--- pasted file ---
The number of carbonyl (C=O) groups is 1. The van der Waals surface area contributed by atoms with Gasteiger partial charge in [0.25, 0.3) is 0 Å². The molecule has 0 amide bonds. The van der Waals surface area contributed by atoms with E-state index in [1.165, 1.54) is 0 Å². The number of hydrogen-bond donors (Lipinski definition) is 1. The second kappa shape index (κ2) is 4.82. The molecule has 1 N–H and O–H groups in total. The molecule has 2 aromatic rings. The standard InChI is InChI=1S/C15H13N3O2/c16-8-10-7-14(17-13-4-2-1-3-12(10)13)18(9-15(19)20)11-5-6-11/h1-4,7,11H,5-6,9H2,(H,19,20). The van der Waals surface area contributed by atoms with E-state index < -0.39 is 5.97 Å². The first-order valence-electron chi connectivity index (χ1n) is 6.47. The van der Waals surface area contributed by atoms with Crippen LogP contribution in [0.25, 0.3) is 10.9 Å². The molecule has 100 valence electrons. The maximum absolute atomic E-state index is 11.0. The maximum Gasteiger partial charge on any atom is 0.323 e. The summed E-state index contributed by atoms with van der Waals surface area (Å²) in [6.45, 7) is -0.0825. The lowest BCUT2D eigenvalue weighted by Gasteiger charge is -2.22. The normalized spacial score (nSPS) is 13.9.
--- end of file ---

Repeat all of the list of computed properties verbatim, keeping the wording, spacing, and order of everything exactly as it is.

The number of carbonyl (C=O) groups is 1. The van der Waals surface area contributed by atoms with Gasteiger partial charge in [0.25, 0.3) is 0 Å². The molecule has 0 amide bonds. The van der Waals surface area contributed by atoms with E-state index in [1.165, 1.54) is 0 Å². The number of hydrogen-bond donors (Lipinski definition) is 1. The second kappa shape index (κ2) is 4.82. The molecule has 1 N–H and O–H groups in total. The molecule has 2 aromatic rings. The standard InChI is InChI=1S/C15H13N3O2/c16-8-10-7-14(17-13-4-2-1-3-12(10)13)18(9-15(19)20)11-5-6-11/h1-4,7,11H,5-6,9H2,(H,19,20). The van der Waals surface area contributed by atoms with E-state index < -0.39 is 5.97 Å². The first-order valence-electron chi connectivity index (χ1n) is 6.47. The van der Waals surface area contributed by atoms with Crippen LogP contribution in [0.25, 0.3) is 10.9 Å². The molecule has 100 valence electrons. The maximum absolute atomic E-state index is 11.0. The maximum Gasteiger partial charge on any atom is 0.323 e. The summed E-state index contributed by atoms with van der Waals surface area (Å²) in [6.45, 7) is -0.0825. The lowest BCUT2D eigenvalue weighted by Gasteiger charge is -2.22. The normalized spacial score (nSPS) is 13.9.